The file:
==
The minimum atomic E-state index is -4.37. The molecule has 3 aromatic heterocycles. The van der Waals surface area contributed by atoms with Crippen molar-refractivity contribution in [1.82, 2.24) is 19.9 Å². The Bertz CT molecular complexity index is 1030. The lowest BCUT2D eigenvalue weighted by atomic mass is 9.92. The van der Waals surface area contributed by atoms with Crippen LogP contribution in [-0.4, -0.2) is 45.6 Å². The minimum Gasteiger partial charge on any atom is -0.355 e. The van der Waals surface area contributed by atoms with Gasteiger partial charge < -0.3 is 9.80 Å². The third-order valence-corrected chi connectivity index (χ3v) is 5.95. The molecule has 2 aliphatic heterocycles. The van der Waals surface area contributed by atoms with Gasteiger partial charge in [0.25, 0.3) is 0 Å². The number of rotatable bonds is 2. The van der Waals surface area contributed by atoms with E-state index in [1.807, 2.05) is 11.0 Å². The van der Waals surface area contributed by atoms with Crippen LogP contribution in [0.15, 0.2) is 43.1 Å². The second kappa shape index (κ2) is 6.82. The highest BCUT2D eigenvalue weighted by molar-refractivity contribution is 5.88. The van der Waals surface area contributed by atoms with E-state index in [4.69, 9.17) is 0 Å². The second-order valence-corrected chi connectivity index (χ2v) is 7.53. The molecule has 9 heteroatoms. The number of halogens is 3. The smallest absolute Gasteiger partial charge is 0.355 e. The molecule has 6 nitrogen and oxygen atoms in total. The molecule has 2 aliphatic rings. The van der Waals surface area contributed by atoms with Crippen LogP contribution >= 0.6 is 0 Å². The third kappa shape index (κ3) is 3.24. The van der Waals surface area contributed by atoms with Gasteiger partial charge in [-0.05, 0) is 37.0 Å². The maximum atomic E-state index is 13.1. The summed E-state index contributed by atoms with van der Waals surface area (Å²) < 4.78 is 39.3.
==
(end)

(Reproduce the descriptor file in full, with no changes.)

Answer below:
The minimum atomic E-state index is -4.37. The molecule has 3 aromatic heterocycles. The van der Waals surface area contributed by atoms with Crippen molar-refractivity contribution in [1.82, 2.24) is 19.9 Å². The Bertz CT molecular complexity index is 1030. The lowest BCUT2D eigenvalue weighted by atomic mass is 9.92. The van der Waals surface area contributed by atoms with Crippen LogP contribution in [-0.4, -0.2) is 45.6 Å². The minimum Gasteiger partial charge on any atom is -0.355 e. The van der Waals surface area contributed by atoms with Gasteiger partial charge < -0.3 is 9.80 Å². The third-order valence-corrected chi connectivity index (χ3v) is 5.95. The molecule has 2 aliphatic heterocycles. The van der Waals surface area contributed by atoms with Gasteiger partial charge in [0.25, 0.3) is 0 Å². The number of rotatable bonds is 2. The van der Waals surface area contributed by atoms with E-state index in [1.807, 2.05) is 11.0 Å². The van der Waals surface area contributed by atoms with Crippen LogP contribution in [0.15, 0.2) is 43.1 Å². The second kappa shape index (κ2) is 6.82. The highest BCUT2D eigenvalue weighted by molar-refractivity contribution is 5.88. The van der Waals surface area contributed by atoms with E-state index in [4.69, 9.17) is 0 Å². The second-order valence-corrected chi connectivity index (χ2v) is 7.53. The molecule has 9 heteroatoms. The number of halogens is 3. The smallest absolute Gasteiger partial charge is 0.355 e. The molecule has 6 nitrogen and oxygen atoms in total. The molecule has 2 aliphatic rings. The van der Waals surface area contributed by atoms with Crippen LogP contribution >= 0.6 is 0 Å². The third kappa shape index (κ3) is 3.24. The van der Waals surface area contributed by atoms with Gasteiger partial charge in [-0.05, 0) is 37.0 Å². The maximum atomic E-state index is 13.1. The summed E-state index contributed by atoms with van der Waals surface area (Å²) < 4.78 is 39.3.